Worm farming business, which was earlier limited to a small domain, has now developed into a full-fledged one. Initially, this business was mainly based on the supply of earthworms to anglers. It was a seasonal business as fishing was mainly done during the months of June, July, August, and September.
Now things have changed, as a more eco-friendly business has emerged. This business is more concentrated on growing worms for selling vermicompost, which is a mixture of harvested vermicasts and decomposed vegetable and food waste and bedding materials. Started as a small scale business at homes to cater the individual needs of compost, now commercial worm farming is a widespread, large-scale business.
How to Start a Worm Farming Business
If you are not experienced in worm composting, you have to gain a basic understanding about growing worms. Once you obtain the necessary information, you can think of starting the business. It is always better to go for small investments, during the initial stages. Once you catch up with the business, you may expand your network. Collect the supplies, needed for a worm composting system. To get started, you need two large plastic containers, soil, and a few good worms.
- The most important among these supplies is the right type of earthworms, which may vary with the requirement of your customers. The most commonly used ones are red worms or tiger worms, which are mainly used for making vermicompost. Even anglers use these worms, but larger worms, like mammoth Canadians are preferred as bait for fish.
- You can buy some live worms from local nurseries or fishing supply stores. You may also buy them online. However, make sure that your worm bins are ready, as you get the earthworms. If the conditions are suitable, the number of worms may double in 12 months. So, keep this in mind while deciding the number of worms to buy.
- You can make your own worm farming bins using large, sturdy plastic containers. Drill some holes in the bottom of the containers. Drill from inside, so that there is no flaring in the inside portion. Such flaring inside the containers may cause harm to the worms. These holes are necessary for drainage, as water retention is not good for the worms as well as the composting process. The holes should not be too big. Punching holes with an ice pick will be perfect.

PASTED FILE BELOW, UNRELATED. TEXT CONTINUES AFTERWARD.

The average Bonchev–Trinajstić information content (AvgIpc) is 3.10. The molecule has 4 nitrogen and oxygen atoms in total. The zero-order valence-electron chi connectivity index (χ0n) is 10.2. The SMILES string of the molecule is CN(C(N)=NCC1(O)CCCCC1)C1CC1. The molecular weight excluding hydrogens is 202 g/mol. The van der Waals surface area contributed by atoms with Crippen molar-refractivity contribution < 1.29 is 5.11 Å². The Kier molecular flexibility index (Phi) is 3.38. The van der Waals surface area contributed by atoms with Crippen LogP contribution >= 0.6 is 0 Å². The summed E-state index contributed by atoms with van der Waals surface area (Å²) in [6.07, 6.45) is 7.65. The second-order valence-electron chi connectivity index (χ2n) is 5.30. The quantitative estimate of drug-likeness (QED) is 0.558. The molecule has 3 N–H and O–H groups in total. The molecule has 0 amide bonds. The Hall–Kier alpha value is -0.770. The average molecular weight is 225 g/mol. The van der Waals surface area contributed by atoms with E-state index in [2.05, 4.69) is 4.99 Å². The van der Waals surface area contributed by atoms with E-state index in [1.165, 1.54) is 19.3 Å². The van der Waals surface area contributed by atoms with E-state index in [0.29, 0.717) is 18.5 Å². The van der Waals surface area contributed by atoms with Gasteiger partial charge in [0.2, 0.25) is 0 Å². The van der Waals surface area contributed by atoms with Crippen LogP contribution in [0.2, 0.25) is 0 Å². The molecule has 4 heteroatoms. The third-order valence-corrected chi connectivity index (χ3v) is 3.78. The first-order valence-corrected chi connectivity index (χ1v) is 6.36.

- The next step is setting up the perfect atmosphere for earthworm farming. If the plastic containers have lids, keep them below the containers to prevent water leakage. Add shredded newspaper and peat moss to the container. The shredded newspaper should be soaked previously, and must be wet before adding to the container, so that the worms can easily chew the soft paper. Use only newsprint and avoid papers of glossy magazines.
- As your bin is ready with the bottom layer, you have to add organic material. You can use any organic material, like food scraps, wood shavings, manure, cardboard, and newspaper. However, refrain from adding meat, bones and onions. Food scraps should be cut into one-inch pieces.
- In case of wood shavings, avoid using painted or varnished ones. If you want to add manure, never use cat or dog manure, but you can feed the worms with small quantities of manure from rabbits or horses. Cardboard boxes can be fed, after shredding and soaking. Add some soil too.
- Now, your worm bin is ready, and you can add the worms. Make sure to follow the instructions of the worm dealer. The next step is to cover the opening (top portion) of the container with a cotton cloth. Fasten the cloth to the rim of the container, and water it gently to ensure that the worms are in a moist environment. You should keep the worm bin moist, as dryness will affect the worms negatively. Water daily according to the humidity levels at your place.
- Another important factor is maintaining the temperature levels. These worms like a temperature that ranges between 55 to 77° F. Too much cold or extreme heat can kill them. It is always better to keep the bin, where there is less vibration.
- You must feed the worms daily. You may feed them with organic household waste, like leftover food, vegetable and fruit peels, powdered egg shells, coffee grounds, etc. One pound of worms need half a pound of food every day.
- Now, you can leave the worms to do their work. Make sure that the bin is in a sheltered place, where there is no direct sunlight or frost. The moist, dark atmosphere of the worm bin is ideal for their feeding and breeding. You can harvest the vermicompost, if there is no or few uneaten scrap items left in the worm bin. Even though, there are many methods to harvest the compost, small scale ones can be done manually. Try to separate as many worms and the small yellow-shaped eggs or cocoons from the compost. Return the worms and cocoons to the worm bin and you can sell the vermicompost.